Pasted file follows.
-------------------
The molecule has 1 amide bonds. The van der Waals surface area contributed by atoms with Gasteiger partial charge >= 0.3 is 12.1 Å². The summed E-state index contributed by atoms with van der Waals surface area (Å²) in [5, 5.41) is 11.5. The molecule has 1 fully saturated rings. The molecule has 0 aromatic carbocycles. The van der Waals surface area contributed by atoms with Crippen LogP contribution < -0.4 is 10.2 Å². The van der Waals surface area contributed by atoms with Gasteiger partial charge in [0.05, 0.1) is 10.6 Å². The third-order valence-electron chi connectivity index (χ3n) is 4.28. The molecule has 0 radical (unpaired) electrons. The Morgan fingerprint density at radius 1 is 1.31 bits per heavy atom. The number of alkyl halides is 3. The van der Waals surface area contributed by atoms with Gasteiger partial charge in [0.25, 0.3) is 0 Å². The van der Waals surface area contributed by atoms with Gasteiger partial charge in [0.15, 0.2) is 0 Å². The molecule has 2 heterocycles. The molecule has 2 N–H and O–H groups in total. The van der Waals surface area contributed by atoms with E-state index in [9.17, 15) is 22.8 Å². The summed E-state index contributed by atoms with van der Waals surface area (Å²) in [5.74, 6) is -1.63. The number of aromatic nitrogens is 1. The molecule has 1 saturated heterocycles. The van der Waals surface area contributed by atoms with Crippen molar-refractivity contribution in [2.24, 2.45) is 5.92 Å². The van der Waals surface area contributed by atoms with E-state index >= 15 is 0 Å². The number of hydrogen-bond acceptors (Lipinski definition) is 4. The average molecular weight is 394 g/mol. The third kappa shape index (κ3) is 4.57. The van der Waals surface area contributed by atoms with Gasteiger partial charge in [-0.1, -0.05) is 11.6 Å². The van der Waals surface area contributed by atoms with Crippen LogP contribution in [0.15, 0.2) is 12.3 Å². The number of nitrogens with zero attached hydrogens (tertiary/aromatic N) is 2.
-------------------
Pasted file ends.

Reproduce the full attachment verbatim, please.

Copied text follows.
The molecule has 1 amide bonds. The van der Waals surface area contributed by atoms with Gasteiger partial charge >= 0.3 is 12.1 Å². The summed E-state index contributed by atoms with van der Waals surface area (Å²) in [5, 5.41) is 11.5. The molecule has 1 fully saturated rings. The molecule has 0 aromatic carbocycles. The van der Waals surface area contributed by atoms with Crippen LogP contribution < -0.4 is 10.2 Å². The van der Waals surface area contributed by atoms with Gasteiger partial charge in [0.05, 0.1) is 10.6 Å². The third-order valence-electron chi connectivity index (χ3n) is 4.28. The molecule has 0 radical (unpaired) electrons. The Morgan fingerprint density at radius 1 is 1.31 bits per heavy atom. The number of alkyl halides is 3. The van der Waals surface area contributed by atoms with Gasteiger partial charge in [0.25, 0.3) is 0 Å². The van der Waals surface area contributed by atoms with Gasteiger partial charge in [0.15, 0.2) is 0 Å². The molecule has 2 heterocycles. The molecule has 2 N–H and O–H groups in total. The van der Waals surface area contributed by atoms with E-state index in [9.17, 15) is 22.8 Å². The summed E-state index contributed by atoms with van der Waals surface area (Å²) in [5.74, 6) is -1.63. The number of aromatic nitrogens is 1. The molecule has 1 saturated heterocycles. The van der Waals surface area contributed by atoms with Crippen molar-refractivity contribution in [2.24, 2.45) is 5.92 Å². The van der Waals surface area contributed by atoms with E-state index >= 15 is 0 Å². The number of hydrogen-bond acceptors (Lipinski definition) is 4. The average molecular weight is 394 g/mol. The third kappa shape index (κ3) is 4.57. The van der Waals surface area contributed by atoms with Gasteiger partial charge in [-0.1, -0.05) is 11.6 Å². The van der Waals surface area contributed by atoms with Crippen LogP contribution in [0.15, 0.2) is 12.3 Å². The number of nitrogens with zero attached hydrogens (tertiary/aromatic N) is 2.